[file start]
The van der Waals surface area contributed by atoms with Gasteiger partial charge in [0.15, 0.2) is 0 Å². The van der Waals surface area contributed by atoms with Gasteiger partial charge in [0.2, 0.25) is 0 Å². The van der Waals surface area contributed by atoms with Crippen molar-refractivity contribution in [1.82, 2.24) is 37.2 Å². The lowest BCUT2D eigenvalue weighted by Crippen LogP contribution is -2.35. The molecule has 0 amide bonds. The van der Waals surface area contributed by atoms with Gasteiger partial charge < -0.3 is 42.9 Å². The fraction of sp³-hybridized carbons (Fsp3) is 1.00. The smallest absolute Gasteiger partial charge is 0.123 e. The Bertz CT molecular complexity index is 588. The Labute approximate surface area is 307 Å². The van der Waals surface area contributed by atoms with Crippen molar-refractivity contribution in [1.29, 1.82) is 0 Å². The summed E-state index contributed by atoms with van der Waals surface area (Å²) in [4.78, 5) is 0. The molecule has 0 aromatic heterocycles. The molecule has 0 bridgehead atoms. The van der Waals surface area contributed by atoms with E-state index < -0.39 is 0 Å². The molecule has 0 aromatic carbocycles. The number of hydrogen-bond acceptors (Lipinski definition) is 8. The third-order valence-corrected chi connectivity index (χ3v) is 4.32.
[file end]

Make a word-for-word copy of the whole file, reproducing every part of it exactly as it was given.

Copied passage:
The van der Waals surface area contributed by atoms with Gasteiger partial charge in [0.15, 0.2) is 0 Å². The van der Waals surface area contributed by atoms with Gasteiger partial charge in [0.2, 0.25) is 0 Å². The van der Waals surface area contributed by atoms with Crippen molar-refractivity contribution in [1.82, 2.24) is 37.2 Å². The lowest BCUT2D eigenvalue weighted by Crippen LogP contribution is -2.35. The molecule has 0 amide bonds. The van der Waals surface area contributed by atoms with Gasteiger partial charge < -0.3 is 42.9 Å². The fraction of sp³-hybridized carbons (Fsp3) is 1.00. The smallest absolute Gasteiger partial charge is 0.123 e. The Bertz CT molecular complexity index is 588. The Labute approximate surface area is 307 Å². The van der Waals surface area contributed by atoms with Crippen molar-refractivity contribution in [1.29, 1.82) is 0 Å². The summed E-state index contributed by atoms with van der Waals surface area (Å²) in [4.78, 5) is 0. The molecule has 0 aromatic heterocycles. The molecule has 0 bridgehead atoms. The van der Waals surface area contributed by atoms with E-state index < -0.39 is 0 Å². The molecule has 0 aromatic carbocycles. The number of hydrogen-bond acceptors (Lipinski definition) is 8. The third-order valence-corrected chi connectivity index (χ3v) is 4.32.